All aboard...for now.
All aboard...for now.
Danielle Lirette

Reader: Everyone's So Sentimental About the Old Spaghetti Factory

The Old Spaghetti Factory in downtown Denver is about to reach the end of the line. On September 16, the noodle emporium at 1215 18th Street will close for good; the company, founded by Gus Dussin in Portland, Oregon, in 1969, is pulling out of downtown because it was unable to negotiate a new lease deal in a part of town that was a dump when the restaurant opened 45 years ago and is now booming.

Fans of the place can take solace in the fact that the Westminster location of the Old Spaghetti Factory that opened last year ago will remain open. And others can chew over their remembrance of things pasta.

Says J.D.: 

Sad, but it’s my fault because I haven’t been there in thirty years.

Replies Theresa:

Not sad. They had terrible food.

 Adds April: 

Sorry, but it was gross. It was like Ragu Italian. Nasty.

 Suggests Michael: 

The Old Spaghetti Factory's setting would have made a better nightclub over a restaurant. There's something about drinking in a box car that seems appealing.

 Concludes Tom: 

Everyone seems so sentimental????

Keep reading for more coverage of the Old Spaghetti Factory.

Reader: Everyone's So Sentimental About the Old Spaghetti Factory (2)
Danielle Lirette

"The Old Spaghetti Factory Is Closing Downtown"

Reader: Everyone's So Sentimental About the Old Spaghetti Factory (4)EXPAND
Danielle Lirette

"Photos: Behind the Scenes at the Old Spaghetti Factory"

Reader: Everyone's So Sentimental About the Old Spaghetti Factory (5)EXPAND
Danielle Lirette

"Five Things You May Not Know About the Old Spaghetti Factory"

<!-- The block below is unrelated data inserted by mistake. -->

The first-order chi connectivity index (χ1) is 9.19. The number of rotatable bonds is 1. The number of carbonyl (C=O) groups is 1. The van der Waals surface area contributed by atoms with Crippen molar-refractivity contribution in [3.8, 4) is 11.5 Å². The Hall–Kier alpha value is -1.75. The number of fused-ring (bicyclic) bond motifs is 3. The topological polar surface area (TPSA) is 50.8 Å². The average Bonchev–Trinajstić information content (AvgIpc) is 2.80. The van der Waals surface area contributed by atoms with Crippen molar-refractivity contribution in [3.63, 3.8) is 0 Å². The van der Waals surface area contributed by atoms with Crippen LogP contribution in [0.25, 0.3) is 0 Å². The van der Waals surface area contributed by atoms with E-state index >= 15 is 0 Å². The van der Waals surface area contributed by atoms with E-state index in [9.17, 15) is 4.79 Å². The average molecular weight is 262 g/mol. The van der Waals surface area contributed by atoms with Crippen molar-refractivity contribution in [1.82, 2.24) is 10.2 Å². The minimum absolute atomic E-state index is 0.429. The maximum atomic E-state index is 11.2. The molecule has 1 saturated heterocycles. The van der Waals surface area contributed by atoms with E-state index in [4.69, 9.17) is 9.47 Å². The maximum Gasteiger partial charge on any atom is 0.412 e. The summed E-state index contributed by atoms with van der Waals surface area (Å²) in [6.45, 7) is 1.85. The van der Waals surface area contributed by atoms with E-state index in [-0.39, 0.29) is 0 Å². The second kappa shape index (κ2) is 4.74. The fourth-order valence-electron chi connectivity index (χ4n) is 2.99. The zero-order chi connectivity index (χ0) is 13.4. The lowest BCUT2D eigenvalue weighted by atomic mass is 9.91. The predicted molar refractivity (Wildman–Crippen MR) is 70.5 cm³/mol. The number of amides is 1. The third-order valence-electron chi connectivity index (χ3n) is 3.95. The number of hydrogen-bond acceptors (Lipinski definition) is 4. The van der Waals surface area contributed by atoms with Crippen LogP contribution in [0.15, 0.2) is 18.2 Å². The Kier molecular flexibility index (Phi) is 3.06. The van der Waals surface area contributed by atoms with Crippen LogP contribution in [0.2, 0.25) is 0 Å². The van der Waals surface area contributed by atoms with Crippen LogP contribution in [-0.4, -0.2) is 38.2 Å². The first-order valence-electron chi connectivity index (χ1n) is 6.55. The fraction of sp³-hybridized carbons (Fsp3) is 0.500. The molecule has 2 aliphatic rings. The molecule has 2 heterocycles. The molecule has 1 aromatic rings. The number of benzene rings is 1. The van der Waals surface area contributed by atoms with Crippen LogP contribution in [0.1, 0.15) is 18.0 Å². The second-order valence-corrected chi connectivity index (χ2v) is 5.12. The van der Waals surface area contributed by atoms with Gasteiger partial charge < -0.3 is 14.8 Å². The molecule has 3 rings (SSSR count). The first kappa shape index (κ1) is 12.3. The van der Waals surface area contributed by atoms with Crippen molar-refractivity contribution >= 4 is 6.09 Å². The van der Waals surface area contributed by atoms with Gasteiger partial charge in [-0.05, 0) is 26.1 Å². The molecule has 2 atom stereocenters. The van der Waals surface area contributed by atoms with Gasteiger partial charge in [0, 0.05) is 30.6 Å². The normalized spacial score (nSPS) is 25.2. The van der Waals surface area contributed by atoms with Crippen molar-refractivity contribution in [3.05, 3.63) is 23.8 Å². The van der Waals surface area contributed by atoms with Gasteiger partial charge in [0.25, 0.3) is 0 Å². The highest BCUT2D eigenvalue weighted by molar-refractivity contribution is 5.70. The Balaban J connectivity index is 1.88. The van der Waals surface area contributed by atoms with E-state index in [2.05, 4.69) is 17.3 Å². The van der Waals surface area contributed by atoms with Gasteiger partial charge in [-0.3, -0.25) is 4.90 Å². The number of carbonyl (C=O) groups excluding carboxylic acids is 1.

Reader: Everyone's So Sentimental About the Old Spaghetti Factory (3)
Danielle Lirette

"Review: Remembrance of Things Pasta at the Old Spaghetti Factory"

While the Old Spaghetti Factory isn't a Denver original, it has been an integral part of the downtown dining scene for generations and is one of a dwindling number of red-sauce joints in town. Three years ago, in her review of the place, Gretchen Kurtz asked this: "How is the Old Spaghetti Factory able to survive in a juiced-up food scene that sees hundreds of new restaurants a year?"

The answer? Cheap and familiar food in a fun setting for both kids and adults. But the "juiced-up" dining scene has only continued to grow; low prices, a family-friendly atmosphere and a generic menu weren't enough to save the eatery from the growing competition downtown, where landlords know someone else is always willing to pay a premium for a space.

Where else can Denver turn for a taste of nostalgia? See our list of six old-school Italian restaurants that have surpassed the fifty-year mark.

Do you have memories of the Old Spaghetti Factory? Share them in a comment or e-mail cafe@westword.com.

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